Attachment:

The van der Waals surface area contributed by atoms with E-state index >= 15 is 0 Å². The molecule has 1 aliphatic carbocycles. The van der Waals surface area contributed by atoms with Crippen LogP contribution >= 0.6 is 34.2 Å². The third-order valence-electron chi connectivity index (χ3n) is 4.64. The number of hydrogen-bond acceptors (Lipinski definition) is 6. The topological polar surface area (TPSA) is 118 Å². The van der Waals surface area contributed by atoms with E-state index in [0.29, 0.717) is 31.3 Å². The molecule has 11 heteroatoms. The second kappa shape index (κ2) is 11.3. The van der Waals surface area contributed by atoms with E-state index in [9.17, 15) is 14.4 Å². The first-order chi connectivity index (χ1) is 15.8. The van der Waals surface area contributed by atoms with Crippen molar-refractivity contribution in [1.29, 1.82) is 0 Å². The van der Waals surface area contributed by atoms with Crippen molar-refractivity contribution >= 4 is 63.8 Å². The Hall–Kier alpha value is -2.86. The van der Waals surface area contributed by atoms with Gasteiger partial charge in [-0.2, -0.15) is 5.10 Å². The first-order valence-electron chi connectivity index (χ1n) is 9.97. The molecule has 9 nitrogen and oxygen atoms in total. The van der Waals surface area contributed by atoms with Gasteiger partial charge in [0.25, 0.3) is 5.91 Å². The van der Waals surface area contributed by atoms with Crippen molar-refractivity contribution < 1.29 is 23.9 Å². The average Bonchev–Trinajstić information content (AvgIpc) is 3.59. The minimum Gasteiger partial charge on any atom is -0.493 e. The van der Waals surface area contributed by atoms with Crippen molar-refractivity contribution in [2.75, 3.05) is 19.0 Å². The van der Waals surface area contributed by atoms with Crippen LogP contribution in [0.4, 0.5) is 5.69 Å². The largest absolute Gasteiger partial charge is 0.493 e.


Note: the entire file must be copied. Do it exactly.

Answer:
The van der Waals surface area contributed by atoms with E-state index >= 15 is 0 Å². The molecule has 1 aliphatic carbocycles. The van der Waals surface area contributed by atoms with Crippen LogP contribution >= 0.6 is 34.2 Å². The third-order valence-electron chi connectivity index (χ3n) is 4.64. The number of hydrogen-bond acceptors (Lipinski definition) is 6. The topological polar surface area (TPSA) is 118 Å². The van der Waals surface area contributed by atoms with E-state index in [0.29, 0.717) is 31.3 Å². The molecule has 11 heteroatoms. The second kappa shape index (κ2) is 11.3. The van der Waals surface area contributed by atoms with E-state index in [9.17, 15) is 14.4 Å². The first-order chi connectivity index (χ1) is 15.8. The van der Waals surface area contributed by atoms with Crippen molar-refractivity contribution in [1.29, 1.82) is 0 Å². The van der Waals surface area contributed by atoms with Crippen molar-refractivity contribution >= 4 is 63.8 Å². The Hall–Kier alpha value is -2.86. The van der Waals surface area contributed by atoms with Gasteiger partial charge in [-0.2, -0.15) is 5.10 Å². The first-order valence-electron chi connectivity index (χ1n) is 9.97. The molecule has 9 nitrogen and oxygen atoms in total. The van der Waals surface area contributed by atoms with Gasteiger partial charge in [0.25, 0.3) is 5.91 Å². The van der Waals surface area contributed by atoms with Crippen molar-refractivity contribution < 1.29 is 23.9 Å². The average Bonchev–Trinajstić information content (AvgIpc) is 3.59. The minimum Gasteiger partial charge on any atom is -0.493 e. The van der Waals surface area contributed by atoms with Crippen molar-refractivity contribution in [2.75, 3.05) is 19.0 Å². The van der Waals surface area contributed by atoms with Crippen LogP contribution in [0.4, 0.5) is 5.69 Å². The largest absolute Gasteiger partial charge is 0.493 e.